They call themselves the Boo Radleys of Sarah Lawrence, like the recluse of Harper Lee’s “To Kill a Mockingbird”.
“It’s kind of socially isolating to be there, more socially isolating than this campus itself, funnily enough,” Madeleine Tompkins (‘18) told the Phoenix.
Tompkins is one of 11 students - ranging from first-years to graduate students - who started their school year at the Hyatt Place New York/Yonkers, along with a graduate assistant who serves as a resident advisor.
“I was actually in Alaska when I found out, on vacation,” Tompkins said. “And I check my email and it was just like, ‘Yeah, we don’t have housing for you, so you’re gonna live in a hotel for an undisclosed amount of time, undisclosed set-up and undisclosed people. And we don’t know how long or where or what’s gonna happen afterward or what the situation really is but that’s your update.’”
The email Tompkins is referring to was sent August 19, 10 days before she was due to arrive. It began “Dear SLC student…”
Paige Crandall, dean of student affairs, said the families of the two first-years who started their year at the Hyatt were concerned when they found out, but understood that the situation was difficult.
“One family was a little more concerned about their student being off-campus,” Crandall said. “I think they appreciated we were working our best and hardest to get a space, but unfortunately until someone would leave we really couldn’t put them in a bed. So it wasn’t just like we had these beds on hold. We had no bed-space.”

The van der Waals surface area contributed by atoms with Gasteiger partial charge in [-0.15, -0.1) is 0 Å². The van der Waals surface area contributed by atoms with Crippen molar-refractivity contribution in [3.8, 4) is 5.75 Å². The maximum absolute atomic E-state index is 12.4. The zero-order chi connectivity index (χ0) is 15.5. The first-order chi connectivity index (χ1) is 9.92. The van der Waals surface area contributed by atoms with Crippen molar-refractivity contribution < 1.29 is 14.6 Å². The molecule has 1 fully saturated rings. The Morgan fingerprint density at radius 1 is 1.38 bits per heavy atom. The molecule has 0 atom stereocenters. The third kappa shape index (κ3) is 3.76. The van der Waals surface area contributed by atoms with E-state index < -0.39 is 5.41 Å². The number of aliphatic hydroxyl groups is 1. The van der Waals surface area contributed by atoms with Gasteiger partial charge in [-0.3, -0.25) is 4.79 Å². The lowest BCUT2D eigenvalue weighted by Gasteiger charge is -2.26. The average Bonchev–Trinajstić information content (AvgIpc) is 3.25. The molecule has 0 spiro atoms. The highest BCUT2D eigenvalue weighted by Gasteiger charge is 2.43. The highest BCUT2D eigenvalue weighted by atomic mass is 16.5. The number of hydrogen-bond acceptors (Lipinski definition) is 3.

Crandall said the school did not plan to place any first-years at the Hyatt, but the families submitted their deposits late in the summer and the school had not planned for their enrollment. Despite this, the school chose to accommodate them.
“We might lose money, but not the students,” Crandall said. “And that’s more important to us, not to lose the students, because it’s not all about money.”
Unlike the first-years, the school was obligated to provide Tompkins accommodations because of its four-year housing guarantee. However, whether the guarantee will continue remains an unknown, according to Crandall.
“I think what we’ve [thought about], working through the Hyatt and this relationship, is that, could this be something that will be used in the future or will we relook at how housing is distributed and what our guarantees are of housing?” Crandall said. “Because we guarantee first-years and require them to live on campus. We don’t require sophomores, juniors to seniors to live on-campus, so some of those pieces I think we need to have a much broader conversation about.”
Thomas Blum, vice president of administration, said that the four-year guarantee creates a real obligation, and that the administration may need to rework it.